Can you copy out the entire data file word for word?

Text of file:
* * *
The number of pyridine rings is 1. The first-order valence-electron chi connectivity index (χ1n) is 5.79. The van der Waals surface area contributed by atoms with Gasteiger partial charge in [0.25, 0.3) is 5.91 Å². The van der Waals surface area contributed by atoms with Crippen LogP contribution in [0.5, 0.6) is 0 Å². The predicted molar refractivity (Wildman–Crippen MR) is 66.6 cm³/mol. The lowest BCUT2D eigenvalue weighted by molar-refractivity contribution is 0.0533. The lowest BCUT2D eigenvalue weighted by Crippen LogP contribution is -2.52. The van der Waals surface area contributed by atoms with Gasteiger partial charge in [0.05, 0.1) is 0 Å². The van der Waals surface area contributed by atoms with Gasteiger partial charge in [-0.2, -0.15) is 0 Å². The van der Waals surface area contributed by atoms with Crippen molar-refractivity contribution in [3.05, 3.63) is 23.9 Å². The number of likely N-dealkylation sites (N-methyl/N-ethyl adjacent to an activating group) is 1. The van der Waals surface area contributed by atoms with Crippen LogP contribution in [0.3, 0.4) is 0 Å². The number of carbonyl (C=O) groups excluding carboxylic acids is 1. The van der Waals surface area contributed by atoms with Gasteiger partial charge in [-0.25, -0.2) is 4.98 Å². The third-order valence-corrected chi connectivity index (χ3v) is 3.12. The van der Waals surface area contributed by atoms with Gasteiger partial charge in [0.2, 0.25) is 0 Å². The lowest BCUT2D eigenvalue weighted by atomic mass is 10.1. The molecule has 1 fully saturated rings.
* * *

The number of pyridine rings is 1. The first-order valence-electron chi connectivity index (χ1n) is 5.79. The van der Waals surface area contributed by atoms with Gasteiger partial charge in [0.25, 0.3) is 5.91 Å². The van der Waals surface area contributed by atoms with Crippen LogP contribution in [0.5, 0.6) is 0 Å². The predicted molar refractivity (Wildman–Crippen MR) is 66.6 cm³/mol. The lowest BCUT2D eigenvalue weighted by molar-refractivity contribution is 0.0533. The lowest BCUT2D eigenvalue weighted by Crippen LogP contribution is -2.52. The van der Waals surface area contributed by atoms with Gasteiger partial charge in [0.05, 0.1) is 0 Å². The van der Waals surface area contributed by atoms with Gasteiger partial charge in [-0.2, -0.15) is 0 Å². The van der Waals surface area contributed by atoms with Crippen molar-refractivity contribution in [3.05, 3.63) is 23.9 Å². The number of likely N-dealkylation sites (N-methyl/N-ethyl adjacent to an activating group) is 1. The van der Waals surface area contributed by atoms with Crippen LogP contribution in [0.3, 0.4) is 0 Å². The number of carbonyl (C=O) groups excluding carboxylic acids is 1. The van der Waals surface area contributed by atoms with Gasteiger partial charge in [-0.25, -0.2) is 4.98 Å². The third-order valence-corrected chi connectivity index (χ3v) is 3.12. The van der Waals surface area contributed by atoms with Gasteiger partial charge in [0.2, 0.25) is 0 Å². The lowest BCUT2D eigenvalue weighted by atomic mass is 10.1. The molecule has 1 fully saturated rings.